#SuzyPFW: Stella’s “Trashion Bags” and Sacai’s Twists and Turns
Stella McCartney’s invitation to her show was a roll of bin liners. But like so many things the activist designer does, it had a bigger meaning.
“We’re trying to make a statement – it’s humour! Is this lost on anyone?” she asked backstage, surrounded by models in sporty clothes, ready to hit the runway.
“First, for me it’s humorous because we are a luxury fashion house that has branded bin liners. They’re called ‘trashion bags’, which in my mind is also a little bit funny. But at the same time we are a responsible and conscious brand, and we’re making a statement about consumption. And what do you fill your trash bags with? Fast fashion? Think about it. It is also kick-ass and completely biodegradable, and modern. It’s a lot of things!”
The designer’s passion not to use any animal material such as leather is well known, and her collection claimed “skin-free skin”. But she has found the balance between being active in her vision for a better world and in making clothes to appeal to modern women. Hence a leopard-print pattern, and poplin created with organic cotton.
The most obvious thing about the McCartney collection was freedom of movement. There was a looseness about her clothes, whether it was a denim in a shade of moss green or a denim jacket with a pink puff of a skirt worn over narrow trousers.
The designer has captured a sporty ease, as seen by the front-row line-up of supermodel Natalia Vodianova and Princess Caroline of Monaco, both wearing sneakers to the grand Palais Garnier opera house in Paris, even if Kylie Minogue, who sat between them, wore shoes.
But there is something open and multi-ethnic about the clothes, with an African glint to a mix of green top and shocking-pink lower half. The overall effect was of easy clothes fit to cross the world.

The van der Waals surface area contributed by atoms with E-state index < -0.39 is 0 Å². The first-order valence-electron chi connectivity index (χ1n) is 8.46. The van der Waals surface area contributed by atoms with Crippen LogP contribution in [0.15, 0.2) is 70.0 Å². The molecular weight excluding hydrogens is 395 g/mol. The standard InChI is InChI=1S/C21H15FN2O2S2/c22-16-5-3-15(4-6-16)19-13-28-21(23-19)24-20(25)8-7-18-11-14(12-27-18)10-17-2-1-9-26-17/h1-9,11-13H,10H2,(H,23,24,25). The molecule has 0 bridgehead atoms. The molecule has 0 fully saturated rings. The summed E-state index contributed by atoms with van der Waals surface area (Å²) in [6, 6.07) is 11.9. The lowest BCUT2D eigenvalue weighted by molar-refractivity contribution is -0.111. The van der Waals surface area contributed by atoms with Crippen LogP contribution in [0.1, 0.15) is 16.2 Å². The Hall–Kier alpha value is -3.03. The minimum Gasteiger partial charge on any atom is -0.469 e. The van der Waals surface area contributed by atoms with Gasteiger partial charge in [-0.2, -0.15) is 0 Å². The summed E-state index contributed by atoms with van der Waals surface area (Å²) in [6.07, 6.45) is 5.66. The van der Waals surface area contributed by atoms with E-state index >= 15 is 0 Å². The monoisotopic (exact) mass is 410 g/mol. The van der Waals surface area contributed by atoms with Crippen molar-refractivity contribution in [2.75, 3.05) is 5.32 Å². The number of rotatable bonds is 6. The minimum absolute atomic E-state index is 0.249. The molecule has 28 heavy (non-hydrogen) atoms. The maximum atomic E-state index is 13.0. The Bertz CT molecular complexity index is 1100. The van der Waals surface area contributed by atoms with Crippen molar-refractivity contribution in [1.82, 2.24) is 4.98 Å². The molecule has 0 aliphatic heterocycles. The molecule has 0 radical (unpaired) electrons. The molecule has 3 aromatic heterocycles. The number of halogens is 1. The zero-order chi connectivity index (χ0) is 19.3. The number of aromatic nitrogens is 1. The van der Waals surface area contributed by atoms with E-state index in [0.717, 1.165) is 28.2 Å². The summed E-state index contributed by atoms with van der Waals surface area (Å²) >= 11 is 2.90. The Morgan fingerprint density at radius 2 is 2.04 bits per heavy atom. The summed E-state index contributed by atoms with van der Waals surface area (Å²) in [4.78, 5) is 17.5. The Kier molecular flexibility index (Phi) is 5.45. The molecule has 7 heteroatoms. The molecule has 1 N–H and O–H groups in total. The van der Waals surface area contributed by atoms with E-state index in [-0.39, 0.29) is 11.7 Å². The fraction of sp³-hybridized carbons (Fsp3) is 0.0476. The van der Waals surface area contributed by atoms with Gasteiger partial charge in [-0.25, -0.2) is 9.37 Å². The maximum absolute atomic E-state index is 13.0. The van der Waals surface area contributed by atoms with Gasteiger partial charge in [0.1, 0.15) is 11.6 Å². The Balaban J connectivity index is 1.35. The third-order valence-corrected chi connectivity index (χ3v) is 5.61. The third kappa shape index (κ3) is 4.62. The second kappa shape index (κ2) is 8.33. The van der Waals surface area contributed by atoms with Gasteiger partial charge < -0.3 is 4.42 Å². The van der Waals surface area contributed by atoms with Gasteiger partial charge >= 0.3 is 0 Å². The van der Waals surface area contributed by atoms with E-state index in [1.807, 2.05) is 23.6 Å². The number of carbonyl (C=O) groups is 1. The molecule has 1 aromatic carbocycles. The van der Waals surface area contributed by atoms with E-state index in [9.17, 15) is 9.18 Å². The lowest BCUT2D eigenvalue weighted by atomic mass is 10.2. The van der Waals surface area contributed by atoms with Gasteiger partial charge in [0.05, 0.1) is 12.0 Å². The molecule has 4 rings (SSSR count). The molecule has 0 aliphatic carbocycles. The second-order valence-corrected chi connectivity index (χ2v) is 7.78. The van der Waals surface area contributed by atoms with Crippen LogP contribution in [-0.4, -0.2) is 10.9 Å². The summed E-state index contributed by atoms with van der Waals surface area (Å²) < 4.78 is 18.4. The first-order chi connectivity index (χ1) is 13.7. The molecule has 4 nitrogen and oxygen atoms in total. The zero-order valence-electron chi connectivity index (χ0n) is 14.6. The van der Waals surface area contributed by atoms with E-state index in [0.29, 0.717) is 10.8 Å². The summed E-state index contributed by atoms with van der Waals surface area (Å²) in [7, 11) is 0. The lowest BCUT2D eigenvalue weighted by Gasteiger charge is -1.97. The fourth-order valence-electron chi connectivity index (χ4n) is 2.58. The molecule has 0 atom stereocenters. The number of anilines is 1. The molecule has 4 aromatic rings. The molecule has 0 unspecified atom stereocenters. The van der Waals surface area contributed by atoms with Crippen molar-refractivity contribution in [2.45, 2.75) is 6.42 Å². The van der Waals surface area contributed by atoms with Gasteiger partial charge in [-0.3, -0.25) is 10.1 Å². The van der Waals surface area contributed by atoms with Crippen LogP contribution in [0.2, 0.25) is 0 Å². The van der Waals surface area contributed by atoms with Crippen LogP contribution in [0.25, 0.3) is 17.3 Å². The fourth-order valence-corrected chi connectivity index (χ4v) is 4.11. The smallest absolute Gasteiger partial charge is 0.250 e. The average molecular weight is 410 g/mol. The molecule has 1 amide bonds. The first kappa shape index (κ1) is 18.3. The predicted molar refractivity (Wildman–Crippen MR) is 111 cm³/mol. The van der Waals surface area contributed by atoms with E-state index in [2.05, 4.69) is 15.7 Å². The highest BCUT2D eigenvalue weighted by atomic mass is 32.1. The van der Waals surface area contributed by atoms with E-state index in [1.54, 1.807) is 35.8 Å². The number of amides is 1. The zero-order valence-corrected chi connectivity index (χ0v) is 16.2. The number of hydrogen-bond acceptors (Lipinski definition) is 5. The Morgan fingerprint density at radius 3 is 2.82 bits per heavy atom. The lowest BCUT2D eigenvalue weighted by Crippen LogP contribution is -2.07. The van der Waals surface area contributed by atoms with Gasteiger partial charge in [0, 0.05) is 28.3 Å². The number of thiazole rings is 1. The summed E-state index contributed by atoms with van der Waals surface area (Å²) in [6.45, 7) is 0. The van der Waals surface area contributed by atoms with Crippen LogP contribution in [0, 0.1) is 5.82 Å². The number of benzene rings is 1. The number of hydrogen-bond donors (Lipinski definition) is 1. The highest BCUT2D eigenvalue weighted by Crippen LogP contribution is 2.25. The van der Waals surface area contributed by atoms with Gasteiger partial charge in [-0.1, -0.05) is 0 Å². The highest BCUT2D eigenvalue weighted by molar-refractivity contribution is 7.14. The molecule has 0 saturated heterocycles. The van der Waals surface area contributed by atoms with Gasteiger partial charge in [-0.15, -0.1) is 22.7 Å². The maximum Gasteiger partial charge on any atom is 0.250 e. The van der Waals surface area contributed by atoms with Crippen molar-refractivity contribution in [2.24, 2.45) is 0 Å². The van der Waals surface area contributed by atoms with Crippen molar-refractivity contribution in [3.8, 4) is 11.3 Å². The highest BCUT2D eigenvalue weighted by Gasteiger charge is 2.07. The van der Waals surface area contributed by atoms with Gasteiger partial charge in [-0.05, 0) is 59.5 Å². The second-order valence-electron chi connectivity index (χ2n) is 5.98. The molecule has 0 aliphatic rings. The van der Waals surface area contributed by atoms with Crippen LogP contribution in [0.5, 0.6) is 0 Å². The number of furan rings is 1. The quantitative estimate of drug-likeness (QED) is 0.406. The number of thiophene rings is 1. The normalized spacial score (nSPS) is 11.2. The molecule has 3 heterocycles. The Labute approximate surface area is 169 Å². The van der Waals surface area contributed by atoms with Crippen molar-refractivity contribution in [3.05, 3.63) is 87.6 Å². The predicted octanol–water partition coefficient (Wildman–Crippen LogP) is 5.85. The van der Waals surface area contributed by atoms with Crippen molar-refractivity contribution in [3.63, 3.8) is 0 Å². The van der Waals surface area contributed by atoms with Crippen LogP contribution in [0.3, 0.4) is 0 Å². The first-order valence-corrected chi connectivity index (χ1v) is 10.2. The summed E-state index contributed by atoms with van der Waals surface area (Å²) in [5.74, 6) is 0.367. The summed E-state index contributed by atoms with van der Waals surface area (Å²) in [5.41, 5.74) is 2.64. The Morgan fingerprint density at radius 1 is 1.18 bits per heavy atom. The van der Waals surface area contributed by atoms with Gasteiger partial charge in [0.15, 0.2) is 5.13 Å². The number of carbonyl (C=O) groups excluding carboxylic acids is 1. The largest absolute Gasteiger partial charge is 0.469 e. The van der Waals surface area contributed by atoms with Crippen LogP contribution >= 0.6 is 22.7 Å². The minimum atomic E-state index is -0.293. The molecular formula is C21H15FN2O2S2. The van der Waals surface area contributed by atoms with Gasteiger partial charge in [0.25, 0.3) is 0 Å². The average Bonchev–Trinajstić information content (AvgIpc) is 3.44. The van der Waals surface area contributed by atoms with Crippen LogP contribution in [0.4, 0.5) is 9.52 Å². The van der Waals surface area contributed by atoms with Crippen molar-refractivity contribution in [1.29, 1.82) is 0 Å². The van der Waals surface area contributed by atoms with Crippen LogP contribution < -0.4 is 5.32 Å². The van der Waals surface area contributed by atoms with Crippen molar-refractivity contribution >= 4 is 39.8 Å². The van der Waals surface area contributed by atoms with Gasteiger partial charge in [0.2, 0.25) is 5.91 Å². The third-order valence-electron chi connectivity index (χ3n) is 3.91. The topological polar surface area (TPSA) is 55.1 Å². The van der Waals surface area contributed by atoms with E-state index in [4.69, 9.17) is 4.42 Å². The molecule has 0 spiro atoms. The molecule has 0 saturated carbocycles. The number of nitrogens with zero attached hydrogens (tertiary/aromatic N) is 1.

CHITOSE ABE AT SACAI
Simple clothes twisted into something complicated and then brought back to the “ordinary”. That is a rough introduction to the complex but strangely compelling work of Chitose Abe, who founded the label Sacai.
The Japanese designer started her career with a specific trick: a different outfit for front and rear, put together as one. Since then, she has moved forward, always with the pattern cutting knowledge she gleaned when working for Comme des Garçons. But her ingenuity in bringing an outfit together as a sum of its parts has become exceptional.
So what exactly was the story behind short, even cute, dresses, apparently built from pieces of contrasting fabrics? Using an interpreter, the designer explained the process.
“I was really examining the identity of Sacai,” she said, “in order to explore the structure of clothing, but also silhouettes that are very feminine in a very Sacai kind of way.
“I also wanted to show that you don’t have to go to the end of the earth for inspiration. I am inspired by what’s around me,” she continued. “So from hybridisation to changing the whole silhouette, there are many things that can be worn in different ways. There was a blazer that can be made in a sort of suiting material for example, that could be worn as a regular jacket, but the way that it was worn was off the shoulder and tied.”
The result of these hybrids were patchy; some breathtaking combinations, others a muddle of materials. Yet the overall effect was mostly charming, with many less complex pieces that gave a dose of welcome simplicity. The question with Sacai is whether Chitose intends each outfit – say a flowered and ruffled dress over checked trousers – to be worn together, or to be taken apart.